Ikea and the awakened capitalism scam
Show me an “awake” business and I’ll show you a business that almost certainly did some really shady things in its day. This was certainly confirmed by the entire GB News boycott line, which exploded online yesterday.
The Stop Funding Hate campaign group took to Twitter trying to get companies to remove their ads from the new anti-clock news channel, which only launched on Sunday. SFH, you will recall, is an authoritarian group that tries to deprive the media it disagrees with of revenue by putting pressure on advertisers.
Unfortunately, a number of companies have already given in. Kopparberg, Ikea, Nivea, Octopus Energy, Grolsch and the Open University have suspended their ads, pending exams, following outrage from SFH and its supporters. Many companies said they didn’t know their ads were running on GB News and at least wanted to take a break to make sure the channel matched their “values.”
It is not entirely clear what “values” they were concerned about, given that GB News is a talkative and opinionated news channel, and not the fascist propaganda channel of feverish dreams of the entire FBPE. Plus, a quick Google would soon reveal that many of these companies aren’t exactly as godly as their Twitter account managers claim.
When Ikea pulled its GBN ads yesterday, it said it wanted to make sure the channel’s content complied with “Humanist values”. You might be wondering what humanism has to do with selling kit furniture. Specifically, what does humanism have to do with employee spying – something else Ikea has been doing recently?
Yes, hours after Ikea UK took a courageous stand against anti-clock broadcasting, Ikea France was fined € 1million and its former CEO was given a two-year sentence of suspended prison sentence, after a French court concluded that the company had spied on his employees over a number of years.
Ikea bosses have used private investigators and the police to collect private information about staff and illegally access criminal records in order to screen applicants. They also used bogus employees to report workers. A total of 15 people were on the dock in the case, including senior executives and former store managers.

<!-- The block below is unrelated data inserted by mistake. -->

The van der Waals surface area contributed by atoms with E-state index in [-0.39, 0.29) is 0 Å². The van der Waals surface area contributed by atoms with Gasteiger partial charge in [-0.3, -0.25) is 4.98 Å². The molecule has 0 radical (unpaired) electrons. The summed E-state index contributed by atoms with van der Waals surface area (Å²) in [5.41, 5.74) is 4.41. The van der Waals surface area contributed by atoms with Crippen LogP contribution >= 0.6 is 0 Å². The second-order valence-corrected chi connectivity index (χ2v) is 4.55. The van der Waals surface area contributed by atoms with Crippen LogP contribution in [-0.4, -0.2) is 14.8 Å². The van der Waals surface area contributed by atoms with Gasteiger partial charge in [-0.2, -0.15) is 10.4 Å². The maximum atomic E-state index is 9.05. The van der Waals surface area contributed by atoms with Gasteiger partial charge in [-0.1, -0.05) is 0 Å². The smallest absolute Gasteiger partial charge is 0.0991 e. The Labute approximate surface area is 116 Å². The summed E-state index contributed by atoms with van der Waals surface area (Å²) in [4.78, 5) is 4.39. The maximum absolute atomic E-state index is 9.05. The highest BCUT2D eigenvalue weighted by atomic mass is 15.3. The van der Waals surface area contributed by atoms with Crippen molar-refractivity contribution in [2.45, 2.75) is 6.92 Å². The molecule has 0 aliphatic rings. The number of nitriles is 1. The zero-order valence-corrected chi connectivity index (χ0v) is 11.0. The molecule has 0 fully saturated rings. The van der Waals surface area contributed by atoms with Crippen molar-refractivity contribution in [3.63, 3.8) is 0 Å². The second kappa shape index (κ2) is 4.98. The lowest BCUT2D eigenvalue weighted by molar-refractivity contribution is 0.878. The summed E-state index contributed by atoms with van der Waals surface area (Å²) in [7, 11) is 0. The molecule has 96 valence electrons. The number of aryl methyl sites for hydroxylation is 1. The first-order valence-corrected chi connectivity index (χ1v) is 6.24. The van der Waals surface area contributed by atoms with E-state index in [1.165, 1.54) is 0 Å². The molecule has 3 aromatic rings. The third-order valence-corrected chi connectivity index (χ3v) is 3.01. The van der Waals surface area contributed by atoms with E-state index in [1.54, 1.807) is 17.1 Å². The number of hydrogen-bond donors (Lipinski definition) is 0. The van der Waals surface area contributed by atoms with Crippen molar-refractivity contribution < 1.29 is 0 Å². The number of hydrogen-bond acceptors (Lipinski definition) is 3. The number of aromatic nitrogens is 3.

It should also be noted that although Ikea pulls promotional material from GBN, it has already edited its promotional material for use in Saudi Arabia, to better align with the values of the plan. In 2012, he was forced to apologize after discovering that he had removed images of women from his catalog.
Then there’s Nivea, one of the other brands to boycott GBN. Despite his virtues of yesterday, he has already been criticized for whip skin whitening cream, called “Natural Fairness”, in Africa – with an advertisement of a black woman complimented for her lighter tone.
Wokeness has taken the corporate world by storm in recent years. Companies now feel the need to signal social justice at every opportunity. But that obviously didn’t stop them from continuing to exploit workers, maintain poor working conditions, and sell shady products.
Ben & Jerry’s is a particularly striking example. Over the past year, he has made a solemn pledge to “end white supremacy”. He even lectured Priti Patel about migrants via a pious Twitter thread. In the meantime, he has been the target of protests by migrant workers who alleged horrendous working conditions in the company’s supply chain.
Nike and Apple have, like many giant American companies, spent part of the past year talking about Black Lives Matter and speaking out on the vicious legacy of slavery. And yet, the two companies have also been implicated in forced labor practices in China. The brass handle is stunning.
The GBN boycott is just the latest reminder that Awakened Capitalism, as it is called, is a complete scam. I’m not saying these companies aren’t sincere. The revival clearly appeals to desperate capitalists to shed their guilt and make sense of their working lives. But it shows how compatible it all is with good old-fashioned mining.
Apparently, it’s okay to mistreat your employees, as long as you don’t advertise on GB News. Meet the new boss, like the old one, but much more boring.
Tom slater is deputy editor-in-chief of sharp. Follow him on Twitter: @Tom_Slater_
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